Program Information:
Friday, September 30, 3:30 p.m. / Stamps Distinguished Lecture
Gunther Schuller—Into the Creative Mind of a Total Musician

Saturday, October 1, 8:00 p.m. / Festival Miami Opening Night
French Horn Celebration Featuring the Frost Symphony Orchestra

Sunday, October 2, 8:00 p.m. / Festival Miami Concert
On Stage with Gunther Schuller and the Frost Chamber Players

More about Richard Todd
The programs for the concerts October 1st and 2nd are not only musically rich for both Gunther Schuller and Frost faculty Richard Todd, but also charged by shared stories and personal meanings.

Schuller wrote his Concerto No 1 for Horn and Orchestra when he was 19 years old, but the first recording of the piece took place decades later. His choice for featured player was Frost faculty artist, Richard Todd.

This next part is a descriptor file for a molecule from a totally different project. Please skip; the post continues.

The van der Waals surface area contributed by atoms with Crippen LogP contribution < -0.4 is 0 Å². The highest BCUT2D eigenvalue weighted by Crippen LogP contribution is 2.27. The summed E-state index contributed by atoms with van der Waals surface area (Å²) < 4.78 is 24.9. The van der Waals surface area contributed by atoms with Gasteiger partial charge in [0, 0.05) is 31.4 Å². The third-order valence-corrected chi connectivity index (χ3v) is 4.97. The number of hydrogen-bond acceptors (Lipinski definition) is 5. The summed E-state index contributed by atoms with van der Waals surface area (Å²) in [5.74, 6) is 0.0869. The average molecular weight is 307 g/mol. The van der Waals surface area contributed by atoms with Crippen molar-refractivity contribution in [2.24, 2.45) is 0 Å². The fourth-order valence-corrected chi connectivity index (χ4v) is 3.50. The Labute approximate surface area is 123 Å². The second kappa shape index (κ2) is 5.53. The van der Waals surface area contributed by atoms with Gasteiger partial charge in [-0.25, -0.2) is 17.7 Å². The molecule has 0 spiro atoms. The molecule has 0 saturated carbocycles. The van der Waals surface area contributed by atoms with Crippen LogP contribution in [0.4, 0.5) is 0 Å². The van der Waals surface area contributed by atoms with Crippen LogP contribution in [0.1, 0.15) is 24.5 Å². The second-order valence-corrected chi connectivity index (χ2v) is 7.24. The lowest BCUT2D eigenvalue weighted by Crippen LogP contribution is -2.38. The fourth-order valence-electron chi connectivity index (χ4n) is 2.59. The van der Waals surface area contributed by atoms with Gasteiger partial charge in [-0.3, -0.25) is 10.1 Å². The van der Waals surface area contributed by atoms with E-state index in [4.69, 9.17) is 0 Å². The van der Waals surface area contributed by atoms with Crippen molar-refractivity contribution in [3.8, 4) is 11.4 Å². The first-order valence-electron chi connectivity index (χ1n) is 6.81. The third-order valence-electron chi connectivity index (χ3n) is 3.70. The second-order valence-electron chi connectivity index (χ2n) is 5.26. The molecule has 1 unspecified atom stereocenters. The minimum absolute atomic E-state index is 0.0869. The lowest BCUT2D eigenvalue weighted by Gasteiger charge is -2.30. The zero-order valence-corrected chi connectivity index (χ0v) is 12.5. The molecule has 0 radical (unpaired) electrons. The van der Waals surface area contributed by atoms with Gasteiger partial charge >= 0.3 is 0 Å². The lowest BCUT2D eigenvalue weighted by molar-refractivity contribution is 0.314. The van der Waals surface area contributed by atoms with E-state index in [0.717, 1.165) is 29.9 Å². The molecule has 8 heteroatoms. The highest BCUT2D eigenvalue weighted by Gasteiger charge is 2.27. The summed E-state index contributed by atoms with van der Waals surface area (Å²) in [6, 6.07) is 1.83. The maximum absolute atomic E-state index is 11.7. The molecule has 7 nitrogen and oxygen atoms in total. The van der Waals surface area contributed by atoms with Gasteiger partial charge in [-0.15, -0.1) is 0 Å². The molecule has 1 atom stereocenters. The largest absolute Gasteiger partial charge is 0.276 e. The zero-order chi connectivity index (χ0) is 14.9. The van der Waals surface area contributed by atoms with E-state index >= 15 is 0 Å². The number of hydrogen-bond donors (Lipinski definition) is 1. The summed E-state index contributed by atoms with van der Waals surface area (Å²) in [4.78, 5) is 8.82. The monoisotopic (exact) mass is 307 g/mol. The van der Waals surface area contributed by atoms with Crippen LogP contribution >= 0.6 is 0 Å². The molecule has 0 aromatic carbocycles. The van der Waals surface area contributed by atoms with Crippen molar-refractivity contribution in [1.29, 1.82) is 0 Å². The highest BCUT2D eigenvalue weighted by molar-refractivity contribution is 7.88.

“I knew at that time 10 other great horn players whom I could have chosen,” says Schuller. “But Rick has been especially close to me. Amongst the many horn players that I came in contact at Tanglewood in my 25 years there, he was one of the very best—and still is.”

Todd, who says his very first book about horn playing was Schuller’s tome on horn technique, calls the composer and conductor “the greatest musical mind in America.”

He recalls that when Schuller’s Concerto was recorded, at a concert in Saarbrucken, Germany, in the early 90s, the program also featured Haydn “Hornsignal” Symphony No 31. “And as it turns out, conductor Thomas Sleeper decided to program it for the Festival Miami concert, so it’s practically the same program we did when we first recorded [the concerto],” and this time, says Todd, “I own Gunther’s horn. So I will play the concerto with his horn.”

The Frost Symphony Orchestra’s Festival Miami program also features Todd’s Afro-Cuban influenced ceLebrACiOn, a piece commissioned by pianist and conductor Jeffrey Kahane in 2008 to celebrate the 40th anniversary of the Los Angeles Chamber Orchestra (LACO), and Richard Strauss’s Till Eulenspiegel. “This program is horn-heavy, “ notes Todd. “And so you go fromTill Eulenspiegel, probably the most famous horn solo in history, to an Afro-Cuban blues.”